NORTH CHARLESTON, SC (WCSC) - History was made in the Lowcountry as Boeing rolled out its first North Charleston made 787 Dreamliner on Friday.
Thousands came out to watch the unveiling of the Dreamliner 787, a plane that took almost 6,000 people to build. It's been years in the making. From getting Boeing to South Carolina, to building the plant and to finishing the plane.
"This is the proverbial tip of the iceberg with what I believe is yet to come," former governor Mark Sanford said."From the standpoint of economic impact and employment impact."
Sanford and his administration got the wheels turning on bringing Boeing. Now that they've arrived, they brought jobs, planes and inspiration.
"Remarkable workers here in North Charleston are producing a world class product that's literally the envy of the world as it stacks up with competitors across both the country and the world," Sanford said.
"The roll out is an event that symbolizes the fact that the aircraft is complete. It's ready for what we call flight line activities, flight line systems and the types of testing we do prior to flying it," Boeing South Carolina General Manager Jack Jones said.
Like a knight in shining armor, the 787 Dreamliner came through the mist Friday afternoon ready to rescue the local economy. The first South Carolina made 787 Dreamliner made its debut.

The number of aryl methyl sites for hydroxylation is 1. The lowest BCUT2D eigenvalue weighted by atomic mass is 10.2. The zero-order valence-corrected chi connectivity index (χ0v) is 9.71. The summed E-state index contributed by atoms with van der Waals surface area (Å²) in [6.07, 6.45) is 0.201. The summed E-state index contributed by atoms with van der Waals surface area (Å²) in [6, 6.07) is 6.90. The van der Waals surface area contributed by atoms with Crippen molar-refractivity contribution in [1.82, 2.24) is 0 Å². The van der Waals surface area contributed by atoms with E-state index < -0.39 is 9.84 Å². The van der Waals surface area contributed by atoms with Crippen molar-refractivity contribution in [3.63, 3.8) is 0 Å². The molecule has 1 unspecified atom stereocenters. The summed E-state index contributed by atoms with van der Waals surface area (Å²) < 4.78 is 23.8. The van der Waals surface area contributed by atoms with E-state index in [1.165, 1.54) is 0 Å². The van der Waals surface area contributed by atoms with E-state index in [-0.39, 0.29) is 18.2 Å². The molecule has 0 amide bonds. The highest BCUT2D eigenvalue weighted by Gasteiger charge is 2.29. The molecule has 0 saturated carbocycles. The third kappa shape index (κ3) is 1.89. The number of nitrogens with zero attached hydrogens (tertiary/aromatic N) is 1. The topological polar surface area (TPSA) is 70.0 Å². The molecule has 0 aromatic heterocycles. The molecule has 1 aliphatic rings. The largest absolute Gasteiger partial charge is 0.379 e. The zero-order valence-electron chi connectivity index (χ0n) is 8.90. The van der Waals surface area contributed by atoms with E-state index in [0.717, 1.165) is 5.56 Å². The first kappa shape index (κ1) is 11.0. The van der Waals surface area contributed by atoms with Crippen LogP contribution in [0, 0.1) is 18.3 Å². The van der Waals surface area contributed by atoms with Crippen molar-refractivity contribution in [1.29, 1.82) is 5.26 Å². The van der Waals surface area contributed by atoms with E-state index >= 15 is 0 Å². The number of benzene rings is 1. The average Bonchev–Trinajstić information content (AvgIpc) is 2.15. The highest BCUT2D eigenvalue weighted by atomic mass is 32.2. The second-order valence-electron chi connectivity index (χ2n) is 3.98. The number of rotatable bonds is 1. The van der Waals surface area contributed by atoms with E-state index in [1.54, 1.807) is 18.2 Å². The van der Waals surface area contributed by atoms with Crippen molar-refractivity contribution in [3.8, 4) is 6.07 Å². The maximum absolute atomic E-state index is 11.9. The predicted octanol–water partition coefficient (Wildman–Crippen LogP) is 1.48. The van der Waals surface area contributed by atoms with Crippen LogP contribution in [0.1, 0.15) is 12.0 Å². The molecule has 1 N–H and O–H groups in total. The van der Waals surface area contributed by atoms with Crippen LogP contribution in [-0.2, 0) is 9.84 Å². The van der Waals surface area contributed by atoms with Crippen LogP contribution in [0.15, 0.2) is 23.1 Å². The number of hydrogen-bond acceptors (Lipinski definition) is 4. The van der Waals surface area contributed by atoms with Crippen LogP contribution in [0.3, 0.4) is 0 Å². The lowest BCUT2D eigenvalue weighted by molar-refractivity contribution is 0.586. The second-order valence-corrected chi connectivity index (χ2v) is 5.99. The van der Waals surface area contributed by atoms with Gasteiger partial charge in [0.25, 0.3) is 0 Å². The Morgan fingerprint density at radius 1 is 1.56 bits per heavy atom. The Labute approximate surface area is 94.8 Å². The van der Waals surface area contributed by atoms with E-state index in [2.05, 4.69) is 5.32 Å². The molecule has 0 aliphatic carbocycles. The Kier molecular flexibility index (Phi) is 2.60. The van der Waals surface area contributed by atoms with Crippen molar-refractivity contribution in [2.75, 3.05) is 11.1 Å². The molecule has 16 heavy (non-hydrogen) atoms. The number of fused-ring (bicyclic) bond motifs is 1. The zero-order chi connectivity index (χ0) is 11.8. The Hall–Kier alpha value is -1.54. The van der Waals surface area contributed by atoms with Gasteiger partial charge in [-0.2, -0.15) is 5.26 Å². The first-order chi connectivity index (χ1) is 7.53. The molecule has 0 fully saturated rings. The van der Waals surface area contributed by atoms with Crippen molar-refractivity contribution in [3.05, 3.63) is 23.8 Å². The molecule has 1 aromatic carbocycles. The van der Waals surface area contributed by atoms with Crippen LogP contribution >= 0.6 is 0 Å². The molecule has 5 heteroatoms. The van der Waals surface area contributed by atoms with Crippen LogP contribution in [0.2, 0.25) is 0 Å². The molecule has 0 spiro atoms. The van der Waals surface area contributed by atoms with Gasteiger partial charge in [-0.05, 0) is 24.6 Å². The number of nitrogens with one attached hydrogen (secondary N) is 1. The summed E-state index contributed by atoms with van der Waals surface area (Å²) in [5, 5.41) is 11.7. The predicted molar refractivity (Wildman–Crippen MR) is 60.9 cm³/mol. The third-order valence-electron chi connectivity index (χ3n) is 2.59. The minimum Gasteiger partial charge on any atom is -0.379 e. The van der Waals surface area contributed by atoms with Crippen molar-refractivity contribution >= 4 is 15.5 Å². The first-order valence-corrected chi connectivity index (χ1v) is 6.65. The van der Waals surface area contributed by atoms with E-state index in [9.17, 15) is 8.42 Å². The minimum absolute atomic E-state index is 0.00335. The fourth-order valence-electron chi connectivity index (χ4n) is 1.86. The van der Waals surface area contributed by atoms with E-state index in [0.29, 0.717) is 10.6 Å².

"To those who are wanting a job, to those in South Carolina who are hurting, help is on the way," Sen. Lindsey Graham said during a ceremony at the North Charleston Boeing plant on Friday.
The history making ceremony marked the debut of the first large commercial airplane ever built in the south.
"When I look at this 787 Dreamliner, I see the power of the human spirit and camaraderie amongst co-workers," a Boeing worker said."Co-workers who left behind stereotypes of gender, age, race, religion and political views."
When Boeing announced it would build a plant in North Charleston two years ago, the company immediately got slapped with criticism from its workers in Washington state. Then came the complaint from the National Labor Relations Board alleging the company chose to build a non union South Carolina plant as payback for past union strikes in Washington.
Lawmakers celebrated victory over it all on Friday.
"The NLRB couldn't be here with us today," Sen. Graham said.
Hard feelings aside, Friday marked a new frontier for South Carolina aviation.
"Today, what I'd like to do is welcome the South Carolina team into a very small and elite fraternity," Boeing CEO Jim Albaugh said.
The first Dreamliner will go to Air India. North Charleston's Boeing plant should produce three more 787's by the end of the year.
You can view an extensive photo slideshow from the Boeing plant.